What's it about?
I and You is about a spunky and quirky girl, Caroline, who is ill and a charming basketball player, Andrew. They come together to review Walt Whitman’s Leaves of Grass for an American Literature assignment and ultimately fall in love. But don’t be fooled, this play has a twist that will leave you in shock and awe.
What'd I experience?
Movies and television have the luxury to be able to easily surprise their viewers, theater does not have that luxury. Or so I thought. The ending of I and You was a bigger shock for me than the ending of The Sixth Sense. Yeah, it was that good. When I stepped out of that theater I wanted nothing more than to talk about what I thought of that ending but I can't, because it's better if you go out and experience the show for yourself.
If I'm not allowed to ruin the ending for you then you're going to have to endure me on this next topic, it's a rough one. If you’re not sitting down while reading this I highly suggest you do because today we’re going to be discussing the ultra-fun topic of coming to terms with your mortality. Three cheers for facing our eminent death! Hip, hip, hooray!
Death is a very weird topic to talk about, it’s one of those things where the older you get the more you’re afraid (just me?). It's kind of like filing your taxes and worrying whether or not you should invest in a 401K now or later. I feel like we, as a society, talk about death all the time. To me, it is so overused that now I go “Oh, of course they killed this guy off in Grey’s Anatomy, of course.”
Only when someone has died do we really begin to appreciate their presence in this world. But have you noticed that the idea of one's own mortality is a topic that’s not discussed nearly as often as death? In I and You the topic of mortality wasn’t hidden between clever little lines, it wasn’t used as a gimmick, it was there to see and observe.
Because of Caroline’s illness, death has always been a part of her life, ever since she was a little girl. Her mortality has always been in question. It was interesting to see that when she faced her own mortality she decided to retreat, to become a shut in, with her phone as her only contact with the outside world. She was a venomous girl who talked about her own death like it was a joke and insisted that the end was near for her.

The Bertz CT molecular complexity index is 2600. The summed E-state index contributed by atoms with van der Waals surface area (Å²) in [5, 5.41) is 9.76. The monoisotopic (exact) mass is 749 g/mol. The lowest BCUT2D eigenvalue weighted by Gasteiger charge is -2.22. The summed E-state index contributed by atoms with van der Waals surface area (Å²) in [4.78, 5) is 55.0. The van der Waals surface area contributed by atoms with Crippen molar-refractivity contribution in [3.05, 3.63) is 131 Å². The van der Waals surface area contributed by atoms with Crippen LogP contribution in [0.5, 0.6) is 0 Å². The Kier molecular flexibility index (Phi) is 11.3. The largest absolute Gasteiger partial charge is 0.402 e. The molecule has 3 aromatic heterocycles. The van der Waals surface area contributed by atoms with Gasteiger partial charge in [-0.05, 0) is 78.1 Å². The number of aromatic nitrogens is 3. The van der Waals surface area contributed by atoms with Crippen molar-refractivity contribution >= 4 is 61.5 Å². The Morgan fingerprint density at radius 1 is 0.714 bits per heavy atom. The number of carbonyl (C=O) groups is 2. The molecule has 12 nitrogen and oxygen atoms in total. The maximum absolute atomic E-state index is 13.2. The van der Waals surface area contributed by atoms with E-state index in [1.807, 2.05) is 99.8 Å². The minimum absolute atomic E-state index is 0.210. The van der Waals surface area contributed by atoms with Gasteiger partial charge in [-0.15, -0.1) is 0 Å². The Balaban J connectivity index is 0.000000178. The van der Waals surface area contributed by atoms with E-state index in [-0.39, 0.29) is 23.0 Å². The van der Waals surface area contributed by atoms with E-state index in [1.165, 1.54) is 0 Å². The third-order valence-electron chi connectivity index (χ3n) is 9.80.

What’s even more interesting, I noticed, is that regardless of what she believed about her own mortality she still envisioned a future. So, what does that mean?
There is a universal balance between life and death. It’s a part of you and me, a part of every living thing in this world. It is a fact that sooner or later we will all die. Some people argue that the topic is vulgar and that the thought would just make your life harder than it has to be. Others argue that it’ll happen when it happens and there’s no reason to worry or think about it. But, I think there is a reason.
When I think about my mortality I eventually think about the quality of my life. I begin to evaluate myself and everything I have done in this world. Am I interesting? Do I enjoy my career? Do I like where I live? Am I happy with who I am as a person? Am I happy with those around me? Usually, the only time these questions come up is when there is a traumatic event that showcases the fact that - hey, you're not invincible.
Coming to terms with mortality isn’t something you can do during a single sitting. Caroline had spent her whole life worrying about it and even then she wasn’t ready. But such a morbid thought still made her realize that there is the possibility of a wonderful life even though things look bleak for her now. Mortality reminds me that at any moment anything can happen.
But if it does, would you be okay with the life you have led thus far? Don’t aim to live a mediocre life with a sudden unfulfilling ending, instead, aim to live a life where every moment can be a powerful ending sentence on a concluding paragraph.